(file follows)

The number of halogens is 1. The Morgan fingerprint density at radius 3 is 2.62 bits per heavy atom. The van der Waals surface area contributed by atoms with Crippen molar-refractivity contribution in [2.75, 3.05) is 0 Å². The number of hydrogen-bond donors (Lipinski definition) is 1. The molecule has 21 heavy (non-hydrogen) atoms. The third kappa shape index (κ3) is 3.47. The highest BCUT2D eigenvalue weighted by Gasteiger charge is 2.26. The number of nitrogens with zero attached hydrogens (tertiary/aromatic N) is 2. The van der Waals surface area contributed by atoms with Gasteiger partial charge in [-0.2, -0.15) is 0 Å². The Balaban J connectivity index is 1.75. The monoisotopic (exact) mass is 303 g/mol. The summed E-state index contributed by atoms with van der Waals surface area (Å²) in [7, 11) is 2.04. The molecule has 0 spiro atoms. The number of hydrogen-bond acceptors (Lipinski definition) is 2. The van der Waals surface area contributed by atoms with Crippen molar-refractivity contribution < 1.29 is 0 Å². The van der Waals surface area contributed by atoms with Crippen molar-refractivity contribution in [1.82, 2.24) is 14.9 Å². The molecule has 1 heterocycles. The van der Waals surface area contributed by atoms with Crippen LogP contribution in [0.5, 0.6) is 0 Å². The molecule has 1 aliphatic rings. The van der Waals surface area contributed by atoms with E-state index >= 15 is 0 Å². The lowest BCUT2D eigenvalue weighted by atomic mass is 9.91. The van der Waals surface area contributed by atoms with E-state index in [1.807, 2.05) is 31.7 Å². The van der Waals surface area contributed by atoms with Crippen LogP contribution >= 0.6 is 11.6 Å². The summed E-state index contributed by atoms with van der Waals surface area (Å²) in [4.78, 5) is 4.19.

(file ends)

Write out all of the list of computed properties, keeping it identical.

The number of halogens is 1. The Morgan fingerprint density at radius 3 is 2.62 bits per heavy atom. The van der Waals surface area contributed by atoms with Crippen molar-refractivity contribution in [2.75, 3.05) is 0 Å². The number of hydrogen-bond donors (Lipinski definition) is 1. The molecule has 21 heavy (non-hydrogen) atoms. The third kappa shape index (κ3) is 3.47. The highest BCUT2D eigenvalue weighted by Gasteiger charge is 2.26. The number of nitrogens with zero attached hydrogens (tertiary/aromatic N) is 2. The van der Waals surface area contributed by atoms with Gasteiger partial charge in [-0.2, -0.15) is 0 Å². The Balaban J connectivity index is 1.75. The monoisotopic (exact) mass is 303 g/mol. The summed E-state index contributed by atoms with van der Waals surface area (Å²) in [7, 11) is 2.04. The molecule has 0 spiro atoms. The number of hydrogen-bond acceptors (Lipinski definition) is 2. The van der Waals surface area contributed by atoms with Crippen molar-refractivity contribution < 1.29 is 0 Å². The van der Waals surface area contributed by atoms with Crippen molar-refractivity contribution in [1.82, 2.24) is 14.9 Å². The molecule has 1 heterocycles. The van der Waals surface area contributed by atoms with Crippen LogP contribution in [0.5, 0.6) is 0 Å². The molecule has 1 aliphatic rings. The van der Waals surface area contributed by atoms with E-state index >= 15 is 0 Å². The lowest BCUT2D eigenvalue weighted by atomic mass is 9.91. The van der Waals surface area contributed by atoms with E-state index in [1.807, 2.05) is 31.7 Å². The van der Waals surface area contributed by atoms with Crippen LogP contribution >= 0.6 is 11.6 Å². The summed E-state index contributed by atoms with van der Waals surface area (Å²) in [4.78, 5) is 4.19.